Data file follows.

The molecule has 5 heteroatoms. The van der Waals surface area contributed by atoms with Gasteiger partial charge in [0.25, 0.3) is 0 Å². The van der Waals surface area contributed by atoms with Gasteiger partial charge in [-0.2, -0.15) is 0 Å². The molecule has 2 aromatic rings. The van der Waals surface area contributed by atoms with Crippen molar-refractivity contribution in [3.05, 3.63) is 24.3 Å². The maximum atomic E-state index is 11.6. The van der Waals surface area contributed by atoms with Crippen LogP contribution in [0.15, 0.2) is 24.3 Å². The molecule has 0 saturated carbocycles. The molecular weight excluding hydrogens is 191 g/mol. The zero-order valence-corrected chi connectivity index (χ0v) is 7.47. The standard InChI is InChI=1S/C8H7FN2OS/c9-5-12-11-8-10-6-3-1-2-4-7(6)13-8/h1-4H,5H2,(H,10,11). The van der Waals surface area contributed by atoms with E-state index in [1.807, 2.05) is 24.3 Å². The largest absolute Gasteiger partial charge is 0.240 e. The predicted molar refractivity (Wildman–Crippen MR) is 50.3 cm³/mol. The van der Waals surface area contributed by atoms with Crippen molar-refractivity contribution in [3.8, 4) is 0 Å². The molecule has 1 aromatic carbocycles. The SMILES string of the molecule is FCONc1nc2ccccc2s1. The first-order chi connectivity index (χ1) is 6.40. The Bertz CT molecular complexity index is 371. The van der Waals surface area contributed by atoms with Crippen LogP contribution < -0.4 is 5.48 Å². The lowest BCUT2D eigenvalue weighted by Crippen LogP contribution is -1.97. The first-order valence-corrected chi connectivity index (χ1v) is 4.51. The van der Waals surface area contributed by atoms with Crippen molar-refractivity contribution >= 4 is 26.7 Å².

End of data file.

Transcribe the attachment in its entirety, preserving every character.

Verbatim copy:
The molecule has 5 heteroatoms. The van der Waals surface area contributed by atoms with Gasteiger partial charge in [0.25, 0.3) is 0 Å². The van der Waals surface area contributed by atoms with Gasteiger partial charge in [-0.2, -0.15) is 0 Å². The molecule has 2 aromatic rings. The van der Waals surface area contributed by atoms with Crippen molar-refractivity contribution in [3.05, 3.63) is 24.3 Å². The maximum atomic E-state index is 11.6. The van der Waals surface area contributed by atoms with Crippen LogP contribution in [0.15, 0.2) is 24.3 Å². The molecule has 0 saturated carbocycles. The molecular weight excluding hydrogens is 191 g/mol. The zero-order valence-corrected chi connectivity index (χ0v) is 7.47. The standard InChI is InChI=1S/C8H7FN2OS/c9-5-12-11-8-10-6-3-1-2-4-7(6)13-8/h1-4H,5H2,(H,10,11). The van der Waals surface area contributed by atoms with E-state index in [1.807, 2.05) is 24.3 Å². The largest absolute Gasteiger partial charge is 0.240 e. The predicted molar refractivity (Wildman–Crippen MR) is 50.3 cm³/mol. The van der Waals surface area contributed by atoms with Crippen molar-refractivity contribution in [3.8, 4) is 0 Å². The molecule has 1 aromatic carbocycles. The SMILES string of the molecule is FCONc1nc2ccccc2s1. The first-order chi connectivity index (χ1) is 6.40. The Bertz CT molecular complexity index is 371. The van der Waals surface area contributed by atoms with Crippen LogP contribution < -0.4 is 5.48 Å². The lowest BCUT2D eigenvalue weighted by Crippen LogP contribution is -1.97. The first-order valence-corrected chi connectivity index (χ1v) is 4.51. The van der Waals surface area contributed by atoms with Crippen molar-refractivity contribution >= 4 is 26.7 Å².